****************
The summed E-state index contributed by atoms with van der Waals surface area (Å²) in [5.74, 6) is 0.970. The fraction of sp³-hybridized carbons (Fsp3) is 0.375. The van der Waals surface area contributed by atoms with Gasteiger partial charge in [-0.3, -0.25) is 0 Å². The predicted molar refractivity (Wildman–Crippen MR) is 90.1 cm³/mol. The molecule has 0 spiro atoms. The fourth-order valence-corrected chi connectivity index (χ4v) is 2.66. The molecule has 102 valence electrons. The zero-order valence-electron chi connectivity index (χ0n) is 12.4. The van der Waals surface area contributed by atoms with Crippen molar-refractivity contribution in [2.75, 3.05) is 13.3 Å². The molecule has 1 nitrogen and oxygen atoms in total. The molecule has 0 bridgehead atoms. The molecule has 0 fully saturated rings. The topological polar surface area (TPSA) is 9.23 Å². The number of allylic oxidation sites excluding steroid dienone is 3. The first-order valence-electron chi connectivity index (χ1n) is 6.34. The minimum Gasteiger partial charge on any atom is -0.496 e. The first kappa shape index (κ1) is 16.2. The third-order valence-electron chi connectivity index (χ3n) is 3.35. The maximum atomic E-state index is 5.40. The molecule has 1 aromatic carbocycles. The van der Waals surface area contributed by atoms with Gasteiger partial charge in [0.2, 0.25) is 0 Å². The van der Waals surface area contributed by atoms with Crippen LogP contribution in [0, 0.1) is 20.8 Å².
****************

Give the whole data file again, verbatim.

The summed E-state index contributed by atoms with van der Waals surface area (Å²) in [5.74, 6) is 0.970. The fraction of sp³-hybridized carbons (Fsp3) is 0.375. The van der Waals surface area contributed by atoms with Gasteiger partial charge in [-0.3, -0.25) is 0 Å². The predicted molar refractivity (Wildman–Crippen MR) is 90.1 cm³/mol. The molecule has 0 spiro atoms. The fourth-order valence-corrected chi connectivity index (χ4v) is 2.66. The molecule has 102 valence electrons. The zero-order valence-electron chi connectivity index (χ0n) is 12.4. The van der Waals surface area contributed by atoms with Crippen molar-refractivity contribution in [2.75, 3.05) is 13.3 Å². The molecule has 1 nitrogen and oxygen atoms in total. The molecule has 0 bridgehead atoms. The molecule has 0 fully saturated rings. The topological polar surface area (TPSA) is 9.23 Å². The number of allylic oxidation sites excluding steroid dienone is 3. The first-order valence-electron chi connectivity index (χ1n) is 6.34. The minimum Gasteiger partial charge on any atom is -0.496 e. The first kappa shape index (κ1) is 16.2. The third-order valence-electron chi connectivity index (χ3n) is 3.35. The maximum atomic E-state index is 5.40. The molecule has 1 aromatic carbocycles. The van der Waals surface area contributed by atoms with Gasteiger partial charge in [0.2, 0.25) is 0 Å². The van der Waals surface area contributed by atoms with Crippen LogP contribution in [0, 0.1) is 20.8 Å².